Here are four key stats that highlight why you should keep these technologies on your radar.

  • Smart home appliance user growth will more than double between 2020 and 2025, from 30.6 million to 64 million. (eMarketer)
  • Smart TVs are the most popular smart home devices. (Statista)
  • The average cost of a smart-home device is expected to drop by 52% by 2023 (Juniper Research)
  • The percentage of US internet users using a smart appliance will increase to 21% by 2025. (eMarketer)

Navigating the Future of Marketing

Yes, creating voice assistant skills, leveraging AI, and building branded AR/VR experiences might be pretty inaccessible and costly to your company right now.

But, if you want to continue to innovate your brand or be a competitive marketer in the far future, you’ll want to keep up with how technology and marketing possibilities are evolving — you’ll be more prepared to adopt new technologies when they are accessible in the future.

New Call-to-action

Source link

MARKETING

B2C Marketers Treat Content Marketing as a Project; That’s a Mistake [New Research]

Published

on

B2C Marketers Treat Content Marketing as a Project; That’s a Mistake [New Research]

In The End of Competitive Advantage, Rita Gunther McGrath illustrates all competitive advantages are transient. She contends everybody understands that. So why hasn’t basic strategy practice changed?

As Rita writes:

Most executives, even when they realize that competitive advantages are going to be ephemeral, are still using strategy frameworks and tools designed for achieving a sustainable competitive advantage, not for quickly exploiting and moving in and out of advantages.

That last part resonates after working with hundreds of enterprise brands over the last 10 years. Most businesses think about how they can change content to fit marketing’s purpose, not how they might change marketing to fit content’s purpose.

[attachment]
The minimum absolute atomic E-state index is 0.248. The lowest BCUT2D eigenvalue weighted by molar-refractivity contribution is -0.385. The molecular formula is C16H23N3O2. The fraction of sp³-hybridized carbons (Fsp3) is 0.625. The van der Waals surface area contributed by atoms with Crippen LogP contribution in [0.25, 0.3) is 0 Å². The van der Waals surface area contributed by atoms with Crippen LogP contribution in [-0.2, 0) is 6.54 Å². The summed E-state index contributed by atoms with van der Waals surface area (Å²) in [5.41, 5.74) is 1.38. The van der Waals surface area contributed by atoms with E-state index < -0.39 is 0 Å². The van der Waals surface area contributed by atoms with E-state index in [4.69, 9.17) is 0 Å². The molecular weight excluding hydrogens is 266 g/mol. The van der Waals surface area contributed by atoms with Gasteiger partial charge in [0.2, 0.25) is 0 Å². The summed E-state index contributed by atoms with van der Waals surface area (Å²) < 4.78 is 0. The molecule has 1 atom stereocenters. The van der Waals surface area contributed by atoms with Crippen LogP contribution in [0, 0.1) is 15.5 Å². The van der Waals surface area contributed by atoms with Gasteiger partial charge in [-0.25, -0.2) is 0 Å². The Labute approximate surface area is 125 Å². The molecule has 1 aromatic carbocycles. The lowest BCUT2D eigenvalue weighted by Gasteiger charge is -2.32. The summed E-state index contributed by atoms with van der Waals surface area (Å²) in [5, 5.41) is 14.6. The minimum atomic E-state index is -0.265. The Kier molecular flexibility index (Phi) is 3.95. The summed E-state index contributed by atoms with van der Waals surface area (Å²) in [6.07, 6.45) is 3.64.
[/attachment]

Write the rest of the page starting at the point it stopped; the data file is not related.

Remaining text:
Guess what? Your content will never be a sustainable competitive advantage or differentiator – all content assets are easily replicable and, at best, only transient in differentiated value.

In the newly released Content Marketing Institute/MarketingProfs B2C Content Marketing Benchmark, Budgets, and Trends – Insights for 2023, I see it’s time to feed the content giant that awakened last year. But be careful not to get so distracted by the food you fail to cook consistently over time. All too often, content marketers get wrapped up in content creation rather than in the ability to lead the capabilities to create consistently.

Content should be a strategic activity

Look at content operations as the catalyst that can change everything for your content marketing challenges. You should recognize the activities you perform are a competitive advantage. Success hinges on the ability of a team (of one or 100) to be dynamic and fluid – moving in and out of “arenas” (as Rita calls them in her book) of content and creating temporary advantages.

Here’s the real takeaway: Ask everyone in your business – including your CEO – if they believe compelling, engaging, useful, and dynamic content-driven experiences will move the business forward.